This one was such a sore point in the debates surrounding the new laws that on the 15th of January, the time frame stated in the proposal was reduced from the initial 27-week of pregnancy to 25 weeks.

But let’s take a moment to think about this argument. Mentioning “murder” when abortion is healthcare is a tool we have seen used by many politicians, including Donald Trump. People who face the choice of abortion are not doing it for fun, and they don’t need more moral judgments from politicians.

7. “Every health professional has the right to object to a procedure,” Alcívar states, again mentioning Ecuador’s constitution. This argument states that if a health professional does not agree with performing a procedure like abortion, they shouldn’t do it.

Once again, Alcívar took a paragraph and used it to her advantage. Let’s look at the Constitution. It states that someone has the right to object due to their conscience if it doesn’t harm other people. In this case, denying access to abortion would most definitely harm a woman. Laws have to be read until the end if we want to use them as arguments.  

8. “Abortion is one of the biggest causes of femicide.”

This is victim-blaming at its best. Even if the fact was true, murderers and a patriarchal system are the cause of femicide. Why are we looking at the victims here? Women are murdered for walking alone at night. Does that mean women shouldn’t be able to go out alone to prevent femicides?

9. In her next argument, the first lady says that abortions allow the aggressor to get away.

This argument has its origin in one of the proposals made by feminist organizations in the reformation of the abortion laws in Ecuador. They suggest that forcing women to go through legal procedures like denouncing the aggressor before having access to abortion may only put up more barriers for women who are in vulnerable positions. The proposal, however, does not suggest that no legal consequences should be drawn for the aggressor.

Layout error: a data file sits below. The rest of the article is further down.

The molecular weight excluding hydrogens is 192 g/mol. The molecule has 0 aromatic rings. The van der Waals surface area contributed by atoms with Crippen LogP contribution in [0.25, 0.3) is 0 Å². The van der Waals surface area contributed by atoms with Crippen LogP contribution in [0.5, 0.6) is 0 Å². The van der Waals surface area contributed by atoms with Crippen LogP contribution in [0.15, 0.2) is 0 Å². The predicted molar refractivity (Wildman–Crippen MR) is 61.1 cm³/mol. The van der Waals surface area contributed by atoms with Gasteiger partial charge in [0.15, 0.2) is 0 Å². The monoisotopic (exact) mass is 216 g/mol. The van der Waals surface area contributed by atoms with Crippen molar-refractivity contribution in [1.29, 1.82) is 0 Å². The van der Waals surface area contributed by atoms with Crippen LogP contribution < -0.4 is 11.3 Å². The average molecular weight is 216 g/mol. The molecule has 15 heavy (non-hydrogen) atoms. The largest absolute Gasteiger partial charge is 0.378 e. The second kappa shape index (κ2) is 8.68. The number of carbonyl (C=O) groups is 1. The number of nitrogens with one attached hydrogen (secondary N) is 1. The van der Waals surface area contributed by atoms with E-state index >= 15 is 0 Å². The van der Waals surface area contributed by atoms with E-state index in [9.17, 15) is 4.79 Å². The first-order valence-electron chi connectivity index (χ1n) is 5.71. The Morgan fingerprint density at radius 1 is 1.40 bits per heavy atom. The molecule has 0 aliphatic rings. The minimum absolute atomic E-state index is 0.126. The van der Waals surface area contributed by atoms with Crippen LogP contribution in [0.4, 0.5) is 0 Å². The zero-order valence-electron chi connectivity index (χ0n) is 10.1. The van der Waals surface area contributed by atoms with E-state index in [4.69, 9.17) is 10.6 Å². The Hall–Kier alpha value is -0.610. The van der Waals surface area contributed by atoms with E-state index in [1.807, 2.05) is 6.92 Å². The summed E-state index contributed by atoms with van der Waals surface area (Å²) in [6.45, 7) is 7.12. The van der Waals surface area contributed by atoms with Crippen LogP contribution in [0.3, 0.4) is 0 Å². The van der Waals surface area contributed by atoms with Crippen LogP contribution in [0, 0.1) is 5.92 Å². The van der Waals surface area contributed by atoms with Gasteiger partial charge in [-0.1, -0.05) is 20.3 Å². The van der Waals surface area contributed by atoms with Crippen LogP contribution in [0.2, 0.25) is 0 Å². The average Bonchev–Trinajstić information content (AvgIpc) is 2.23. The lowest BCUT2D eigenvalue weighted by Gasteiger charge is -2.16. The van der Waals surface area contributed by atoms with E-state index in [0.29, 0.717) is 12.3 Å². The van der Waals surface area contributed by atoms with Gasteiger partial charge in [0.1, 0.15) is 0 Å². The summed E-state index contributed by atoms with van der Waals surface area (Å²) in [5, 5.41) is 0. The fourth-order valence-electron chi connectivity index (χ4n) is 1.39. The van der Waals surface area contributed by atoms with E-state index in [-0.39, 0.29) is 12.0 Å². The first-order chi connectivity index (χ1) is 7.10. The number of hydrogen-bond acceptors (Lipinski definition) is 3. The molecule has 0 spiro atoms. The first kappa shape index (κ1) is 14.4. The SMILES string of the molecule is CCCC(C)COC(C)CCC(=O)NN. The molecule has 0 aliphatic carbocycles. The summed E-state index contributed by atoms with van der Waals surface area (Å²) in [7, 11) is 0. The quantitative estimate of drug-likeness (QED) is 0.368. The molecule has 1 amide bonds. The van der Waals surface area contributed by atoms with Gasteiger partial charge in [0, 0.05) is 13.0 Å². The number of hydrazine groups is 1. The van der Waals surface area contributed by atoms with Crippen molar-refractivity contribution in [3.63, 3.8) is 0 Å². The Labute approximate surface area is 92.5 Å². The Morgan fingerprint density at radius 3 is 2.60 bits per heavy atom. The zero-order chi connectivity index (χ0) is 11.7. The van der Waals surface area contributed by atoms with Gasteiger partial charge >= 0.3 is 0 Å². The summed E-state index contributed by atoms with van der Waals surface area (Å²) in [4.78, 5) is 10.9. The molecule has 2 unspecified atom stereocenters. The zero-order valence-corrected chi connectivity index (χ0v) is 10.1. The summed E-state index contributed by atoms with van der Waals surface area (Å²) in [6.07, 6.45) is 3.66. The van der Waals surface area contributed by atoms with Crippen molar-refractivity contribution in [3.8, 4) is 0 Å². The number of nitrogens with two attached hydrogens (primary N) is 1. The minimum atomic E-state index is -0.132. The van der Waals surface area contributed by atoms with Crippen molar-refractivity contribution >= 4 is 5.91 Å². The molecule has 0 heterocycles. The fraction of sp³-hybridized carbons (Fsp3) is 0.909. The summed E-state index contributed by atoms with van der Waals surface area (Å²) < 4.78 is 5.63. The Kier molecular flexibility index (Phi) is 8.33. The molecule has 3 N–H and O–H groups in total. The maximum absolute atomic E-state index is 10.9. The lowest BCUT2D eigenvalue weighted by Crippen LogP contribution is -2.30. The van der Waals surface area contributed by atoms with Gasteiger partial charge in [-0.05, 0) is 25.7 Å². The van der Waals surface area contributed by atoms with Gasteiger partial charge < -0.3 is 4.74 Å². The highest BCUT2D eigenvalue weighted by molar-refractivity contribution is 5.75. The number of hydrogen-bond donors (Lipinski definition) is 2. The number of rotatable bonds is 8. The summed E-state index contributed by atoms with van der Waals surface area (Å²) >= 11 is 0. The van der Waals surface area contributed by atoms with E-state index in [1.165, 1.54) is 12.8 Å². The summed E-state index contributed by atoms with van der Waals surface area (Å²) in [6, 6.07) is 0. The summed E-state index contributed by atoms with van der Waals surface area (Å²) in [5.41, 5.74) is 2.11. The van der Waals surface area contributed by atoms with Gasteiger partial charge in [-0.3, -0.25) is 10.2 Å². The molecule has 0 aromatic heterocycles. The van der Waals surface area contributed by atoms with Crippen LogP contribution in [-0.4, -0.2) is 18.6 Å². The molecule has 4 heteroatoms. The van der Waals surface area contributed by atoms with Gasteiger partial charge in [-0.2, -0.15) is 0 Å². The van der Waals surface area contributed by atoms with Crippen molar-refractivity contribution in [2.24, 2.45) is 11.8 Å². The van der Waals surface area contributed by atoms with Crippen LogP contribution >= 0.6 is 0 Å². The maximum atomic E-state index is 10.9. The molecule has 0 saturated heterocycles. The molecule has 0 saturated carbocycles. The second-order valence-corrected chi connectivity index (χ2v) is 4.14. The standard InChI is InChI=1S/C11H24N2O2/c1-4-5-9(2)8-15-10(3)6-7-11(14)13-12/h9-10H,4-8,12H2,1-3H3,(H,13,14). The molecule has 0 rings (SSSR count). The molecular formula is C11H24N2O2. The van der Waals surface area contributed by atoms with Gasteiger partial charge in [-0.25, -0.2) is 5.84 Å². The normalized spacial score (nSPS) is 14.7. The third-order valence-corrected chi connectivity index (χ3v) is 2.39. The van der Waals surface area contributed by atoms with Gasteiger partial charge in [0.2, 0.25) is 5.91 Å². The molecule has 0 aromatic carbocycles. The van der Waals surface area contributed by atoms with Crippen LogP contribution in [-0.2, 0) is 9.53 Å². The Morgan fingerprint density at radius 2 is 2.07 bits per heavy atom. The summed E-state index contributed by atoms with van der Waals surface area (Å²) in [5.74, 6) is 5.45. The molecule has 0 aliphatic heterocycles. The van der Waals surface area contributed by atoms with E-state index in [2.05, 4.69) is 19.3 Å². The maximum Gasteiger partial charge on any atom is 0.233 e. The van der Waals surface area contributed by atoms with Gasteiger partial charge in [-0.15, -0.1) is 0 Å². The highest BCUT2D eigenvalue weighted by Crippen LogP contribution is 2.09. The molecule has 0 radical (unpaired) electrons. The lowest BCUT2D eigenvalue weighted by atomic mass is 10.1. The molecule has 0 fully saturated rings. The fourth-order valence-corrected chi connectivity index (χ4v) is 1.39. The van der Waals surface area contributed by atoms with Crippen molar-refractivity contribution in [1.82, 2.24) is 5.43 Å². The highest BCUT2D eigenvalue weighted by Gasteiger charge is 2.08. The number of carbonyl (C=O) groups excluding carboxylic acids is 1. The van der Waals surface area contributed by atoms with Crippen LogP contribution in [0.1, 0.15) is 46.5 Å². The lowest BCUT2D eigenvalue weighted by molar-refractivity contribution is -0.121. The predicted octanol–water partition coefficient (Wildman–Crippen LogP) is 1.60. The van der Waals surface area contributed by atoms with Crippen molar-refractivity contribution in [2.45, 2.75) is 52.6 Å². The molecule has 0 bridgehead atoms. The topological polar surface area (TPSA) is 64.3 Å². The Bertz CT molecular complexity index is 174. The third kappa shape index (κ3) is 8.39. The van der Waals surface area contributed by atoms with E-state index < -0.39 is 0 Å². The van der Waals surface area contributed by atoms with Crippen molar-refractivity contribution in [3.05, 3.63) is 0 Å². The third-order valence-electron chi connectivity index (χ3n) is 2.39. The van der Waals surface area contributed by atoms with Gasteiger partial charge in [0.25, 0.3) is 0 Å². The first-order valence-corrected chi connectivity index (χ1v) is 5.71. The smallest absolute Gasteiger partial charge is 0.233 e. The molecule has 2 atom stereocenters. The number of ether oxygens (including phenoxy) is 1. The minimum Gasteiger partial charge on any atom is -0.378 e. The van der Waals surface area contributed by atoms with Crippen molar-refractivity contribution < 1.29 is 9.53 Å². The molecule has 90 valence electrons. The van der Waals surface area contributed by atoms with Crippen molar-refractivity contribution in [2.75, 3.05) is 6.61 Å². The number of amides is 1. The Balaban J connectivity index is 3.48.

10. Finally, Alcívar states that the new law will not allow the victim’s parents to have any power over whether an abortion should take place. She claims that this could lead to manipulating the victim into having an abortion.

Removing parental decision making from a woman’s choice to get an abortion is part of the new proposal. Its roots stem from the fact that many young girls grow up in a conservative and patriarchal environment. Of course, a women’s decision will be influenced by her environment, and this will weigh on her final decision. But if the other parts of the new law work together, women will be well informed about every option they have and will have full decision-making power over their bodies.

While freedom of opinion is a right reserved for everyone, the first lady of Ecuador should not be using her platform to spread arguments that are twisting laws and facts to fit her purpose.

Alcívar should reconsider what type of image she wants to portray to her nation and mostly, Ecuadorean women.

Aileen Cevallos is a Senior Reporter with Youth Journalism International from Quito, Ecuador.